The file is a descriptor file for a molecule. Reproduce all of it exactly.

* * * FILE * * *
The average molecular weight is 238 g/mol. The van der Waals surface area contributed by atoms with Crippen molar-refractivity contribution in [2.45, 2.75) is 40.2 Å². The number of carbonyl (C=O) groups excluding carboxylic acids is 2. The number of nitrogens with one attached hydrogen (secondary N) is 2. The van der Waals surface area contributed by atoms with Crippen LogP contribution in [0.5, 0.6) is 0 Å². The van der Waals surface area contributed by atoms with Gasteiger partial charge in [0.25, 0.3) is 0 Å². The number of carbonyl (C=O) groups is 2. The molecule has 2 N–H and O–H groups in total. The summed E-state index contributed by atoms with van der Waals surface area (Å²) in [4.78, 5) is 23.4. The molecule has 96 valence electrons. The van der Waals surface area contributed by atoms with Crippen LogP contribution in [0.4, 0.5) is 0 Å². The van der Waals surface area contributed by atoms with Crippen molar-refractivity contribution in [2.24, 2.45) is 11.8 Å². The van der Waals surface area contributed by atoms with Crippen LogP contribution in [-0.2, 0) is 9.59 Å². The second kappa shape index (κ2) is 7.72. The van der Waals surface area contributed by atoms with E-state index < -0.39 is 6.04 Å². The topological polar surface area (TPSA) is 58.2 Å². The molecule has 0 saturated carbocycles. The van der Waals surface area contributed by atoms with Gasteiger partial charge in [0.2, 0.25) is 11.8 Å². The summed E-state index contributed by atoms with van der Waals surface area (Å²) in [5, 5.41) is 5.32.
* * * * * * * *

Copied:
The average molecular weight is 238 g/mol. The van der Waals surface area contributed by atoms with Crippen molar-refractivity contribution in [2.45, 2.75) is 40.2 Å². The number of carbonyl (C=O) groups excluding carboxylic acids is 2. The number of nitrogens with one attached hydrogen (secondary N) is 2. The van der Waals surface area contributed by atoms with Crippen LogP contribution in [0.5, 0.6) is 0 Å². The van der Waals surface area contributed by atoms with Gasteiger partial charge in [0.25, 0.3) is 0 Å². The number of carbonyl (C=O) groups is 2. The molecule has 2 N–H and O–H groups in total. The summed E-state index contributed by atoms with van der Waals surface area (Å²) in [4.78, 5) is 23.4. The molecule has 96 valence electrons. The van der Waals surface area contributed by atoms with Crippen LogP contribution in [0.4, 0.5) is 0 Å². The van der Waals surface area contributed by atoms with Crippen molar-refractivity contribution in [2.24, 2.45) is 11.8 Å². The van der Waals surface area contributed by atoms with Crippen LogP contribution in [-0.2, 0) is 9.59 Å². The second kappa shape index (κ2) is 7.72. The van der Waals surface area contributed by atoms with E-state index < -0.39 is 6.04 Å². The topological polar surface area (TPSA) is 58.2 Å². The molecule has 0 saturated carbocycles. The van der Waals surface area contributed by atoms with Gasteiger partial charge in [0.2, 0.25) is 11.8 Å². The summed E-state index contributed by atoms with van der Waals surface area (Å²) in [5, 5.41) is 5.32.